Yes, I know I rag on Pattaya’s gay sexpat community far too often, branding them all as disgruntled prissy queens who live for yet another drink while yearning for a taste of fresh Issan boy-flesh. I’m sure there are plenty of gay expats living in Pattaya whose lives do not revolve around boys, booze, and the blue pill. And there are plenty of gay touri who visit Pattaya for the sun, beach, culture, and camaraderie, not for the cheap boy-whores of questionable age and the cheap alcohol of questionable proof.
Face it, the sin city of Siam is a mecca for the disgruntled and disenfranchised as well as the for deranged and sexually depraved. If its inhabitants were of a jollier sort it’d be my kind of town. But all one need do is read a day’s worth of posts on one of the gay Thailand message boards to quickly be clued in to how unhappy Pattaya’s sexpats are with the paradise they’ve decided to call home. Where else in the world can you find that many old gay men who bitch and whine about everything. From tiny restaurants that won’t take a dinner reservation to the nationality make-up of visitors to music volume, smoking policy, boy-count, drink costs, and size of the bars they live their lives in, regardless of the subject Pattaya’s sexpat community willingly demonstrates how disgruntled with their lot in life they are.
How can a tropical paradise filled with readily available boys, cheap food and booze, and a built-in community of like minded individuals result in such unhappiness? Why do so many of Pattaya’s pensioners turn to alcohol to numb their senses?
Yup, smells like science to me.
Or maybe that’s just the stench of the waters off Jomtien Beach . . .
Thanks to research done by neurogeneticist Galit Shohat-Ophir and her team at the University of California, San Francisco, Pattaya’s sexpats will be glad know the blame is not with the grumpy old codgers or the bars who offer them libations in which to drown their sorrows, but with the boys. In fact I’m sure they’ll be ecstatic to know that once again they have something about their miserable lives they can blame the boys for. The English playwright William Congreve may have claimed that Hell hath no fury like a woman scorned, but science has now proven it’s the men who have been rebuffed that you really need to worry about. And rejection makes them drink like a fish too.
The researchers studied a brain chemical called Neuropeptide F (NPF) in fruit flies, which works similar to Neuropeptide Y (NPY) in humans. Neuropeptides are small protein-like neuronal signaling molecules that influence the activity of the brain in specific ways. They either excite or inhibit neurons and are involved in particular brain functions, like pain alleviation, reward, food intake, learning, and memory. Both NPF and NPY work on the reward section of the brain. When levels of these neuropeptides are low the brains attempts to mediate the shortage which can have striking effects on behavior.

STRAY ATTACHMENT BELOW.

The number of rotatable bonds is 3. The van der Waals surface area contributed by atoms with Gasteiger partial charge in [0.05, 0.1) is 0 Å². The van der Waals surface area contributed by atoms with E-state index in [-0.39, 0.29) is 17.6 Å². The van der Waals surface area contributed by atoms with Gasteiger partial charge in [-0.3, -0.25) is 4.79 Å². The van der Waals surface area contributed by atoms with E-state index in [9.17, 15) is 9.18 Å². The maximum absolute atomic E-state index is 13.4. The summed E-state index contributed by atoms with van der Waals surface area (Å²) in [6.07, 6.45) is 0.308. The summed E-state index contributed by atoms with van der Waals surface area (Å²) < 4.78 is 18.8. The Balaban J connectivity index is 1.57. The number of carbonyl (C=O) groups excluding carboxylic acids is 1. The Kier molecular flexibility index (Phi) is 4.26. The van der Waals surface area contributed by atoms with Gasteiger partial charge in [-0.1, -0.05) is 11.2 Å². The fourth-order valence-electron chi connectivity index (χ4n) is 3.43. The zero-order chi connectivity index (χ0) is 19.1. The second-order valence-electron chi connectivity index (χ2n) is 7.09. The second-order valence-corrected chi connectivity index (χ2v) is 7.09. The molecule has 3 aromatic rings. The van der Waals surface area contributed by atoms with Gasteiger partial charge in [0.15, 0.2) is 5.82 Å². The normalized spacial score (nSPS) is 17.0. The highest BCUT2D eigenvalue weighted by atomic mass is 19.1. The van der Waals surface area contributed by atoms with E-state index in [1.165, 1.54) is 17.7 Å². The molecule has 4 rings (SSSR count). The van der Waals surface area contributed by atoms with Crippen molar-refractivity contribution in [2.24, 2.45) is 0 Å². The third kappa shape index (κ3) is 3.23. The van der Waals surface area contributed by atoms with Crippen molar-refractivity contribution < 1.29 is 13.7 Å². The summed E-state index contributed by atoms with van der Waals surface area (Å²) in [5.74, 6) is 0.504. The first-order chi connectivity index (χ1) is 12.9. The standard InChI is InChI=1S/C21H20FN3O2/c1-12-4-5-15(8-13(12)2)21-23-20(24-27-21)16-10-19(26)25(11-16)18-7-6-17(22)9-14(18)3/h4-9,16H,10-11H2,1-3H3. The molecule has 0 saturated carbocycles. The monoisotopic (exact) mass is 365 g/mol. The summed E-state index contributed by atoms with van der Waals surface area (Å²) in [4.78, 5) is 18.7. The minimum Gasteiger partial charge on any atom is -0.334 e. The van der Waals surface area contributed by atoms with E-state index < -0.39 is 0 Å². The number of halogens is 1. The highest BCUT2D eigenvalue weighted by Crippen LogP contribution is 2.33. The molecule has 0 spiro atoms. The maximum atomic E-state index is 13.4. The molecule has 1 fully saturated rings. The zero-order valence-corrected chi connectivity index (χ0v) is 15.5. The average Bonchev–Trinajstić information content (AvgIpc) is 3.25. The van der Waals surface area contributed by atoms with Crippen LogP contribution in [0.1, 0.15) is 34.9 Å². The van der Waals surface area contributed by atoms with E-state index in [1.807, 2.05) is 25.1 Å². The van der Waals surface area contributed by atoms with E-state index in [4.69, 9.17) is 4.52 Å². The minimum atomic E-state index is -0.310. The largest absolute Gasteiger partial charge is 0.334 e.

Alcohol influences NPY levels in humans as does NPF in fruit flies. Scientists already knew that when fruit flies drink alcohol, reward pathways in their brains are activated, making it a “pleasurable” experience. They also knew that social interactions are among the most rewarding experiences, rising NPY and NPF levels even higher. So the wanted to see whether the two types of rewards were connected in the brain.
The scientists put 24 male fruit flies in one of two situations. Half the males were placed in vials in groups of four, each group with 20 female flies that were ready to mate, allowing the males to mate with multiple females. The other half of the males were put alone in vials, each with one female that had already mated, making her reject any courtship advances. After four days of repeated mating or rejection – a routine typical of your average Pattaya sex touri and sexpat alike – the male flies were moved to new containers containing set amounts of food, half containing alcohol and half without.
The researchers expected to find that all flies prefer food soaked in alcohol, a pleasurable experience that raises their NPF levels, regardless of whether or not they just got laid. What they found instead was that the rejected males had a high preference to the food with alcohol while the mated males had an aversion to the alcohol-containing food. On average, the males who didn’t get any nookie drank four times more alcohol than those who had a happy ending, showing that much like males of our own species, male fruit flies when spurned, drink to numb the pain of rejection.
The dramatic results – the first discovery of a social interaction that influences future behavior – were unexpected, but according to Dr. Markus Heilig, the clinical director of the National Institute on Alcohol Abuse and Alcoholism and the National Institute on Drug Abuse, “Reading this study is like looking back in time, to see the very origins of the reward circuit that drives fundamental behaviors like sex, eating and sleeping.” Understanding the brain pathways responsible, he says, could help explain more broadly how rewarding behavior is reflected in the brain, and how the brain mediates complex behaviors.
Not that members of Pattaya’s sexpat community has even been accused of complex behaviors, or having a brain, but the results of Shohat-Ophir’s study does help explain their predisposition for consuming large quantities of alcohol: too many duds, too many bar boys who do too little, too many nights spent in the pursuit of dick with no happy ending in sight. But then cheap booze is always more fulfilling than cheap sex, and since Pattaya’s sexpats take pride in obtaining the latter it should be no surprise that they over indulge in the former.
Ah well, bottoms up!
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